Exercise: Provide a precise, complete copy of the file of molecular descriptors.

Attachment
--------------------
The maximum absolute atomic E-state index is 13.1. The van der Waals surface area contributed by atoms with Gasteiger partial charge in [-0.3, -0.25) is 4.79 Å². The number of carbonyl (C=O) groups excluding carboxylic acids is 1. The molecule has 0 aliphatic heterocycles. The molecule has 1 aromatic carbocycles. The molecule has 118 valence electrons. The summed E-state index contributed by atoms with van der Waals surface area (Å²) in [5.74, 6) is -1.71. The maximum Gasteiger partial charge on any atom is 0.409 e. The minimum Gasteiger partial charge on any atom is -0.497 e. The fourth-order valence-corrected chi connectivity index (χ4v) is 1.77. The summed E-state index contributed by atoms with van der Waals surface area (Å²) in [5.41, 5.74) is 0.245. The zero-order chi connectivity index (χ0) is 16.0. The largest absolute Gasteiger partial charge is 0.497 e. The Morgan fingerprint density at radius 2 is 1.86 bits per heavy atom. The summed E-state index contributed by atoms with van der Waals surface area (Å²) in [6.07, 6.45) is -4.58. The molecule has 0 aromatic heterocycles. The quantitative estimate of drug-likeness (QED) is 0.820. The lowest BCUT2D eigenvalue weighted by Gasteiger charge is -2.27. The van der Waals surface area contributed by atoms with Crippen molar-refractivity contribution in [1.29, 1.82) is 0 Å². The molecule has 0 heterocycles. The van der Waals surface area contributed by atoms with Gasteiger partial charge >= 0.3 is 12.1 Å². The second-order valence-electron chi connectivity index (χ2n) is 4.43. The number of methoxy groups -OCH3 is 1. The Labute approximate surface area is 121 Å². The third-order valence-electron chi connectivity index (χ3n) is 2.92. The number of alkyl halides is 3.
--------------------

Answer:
The maximum absolute atomic E-state index is 13.1. The van der Waals surface area contributed by atoms with Gasteiger partial charge in [-0.3, -0.25) is 4.79 Å². The number of carbonyl (C=O) groups excluding carboxylic acids is 1. The molecule has 0 aliphatic heterocycles. The molecule has 1 aromatic carbocycles. The molecule has 118 valence electrons. The summed E-state index contributed by atoms with van der Waals surface area (Å²) in [5.74, 6) is -1.71. The maximum Gasteiger partial charge on any atom is 0.409 e. The minimum Gasteiger partial charge on any atom is -0.497 e. The fourth-order valence-corrected chi connectivity index (χ4v) is 1.77. The summed E-state index contributed by atoms with van der Waals surface area (Å²) in [5.41, 5.74) is 0.245. The zero-order chi connectivity index (χ0) is 16.0. The largest absolute Gasteiger partial charge is 0.497 e. The Morgan fingerprint density at radius 2 is 1.86 bits per heavy atom. The summed E-state index contributed by atoms with van der Waals surface area (Å²) in [6.07, 6.45) is -4.58. The molecule has 0 aromatic heterocycles. The quantitative estimate of drug-likeness (QED) is 0.820. The lowest BCUT2D eigenvalue weighted by Gasteiger charge is -2.27. The van der Waals surface area contributed by atoms with Crippen molar-refractivity contribution in [1.29, 1.82) is 0 Å². The molecule has 0 heterocycles. The van der Waals surface area contributed by atoms with Gasteiger partial charge >= 0.3 is 12.1 Å². The second-order valence-electron chi connectivity index (χ2n) is 4.43. The number of methoxy groups -OCH3 is 1. The Labute approximate surface area is 121 Å². The third-order valence-electron chi connectivity index (χ3n) is 2.92. The number of alkyl halides is 3.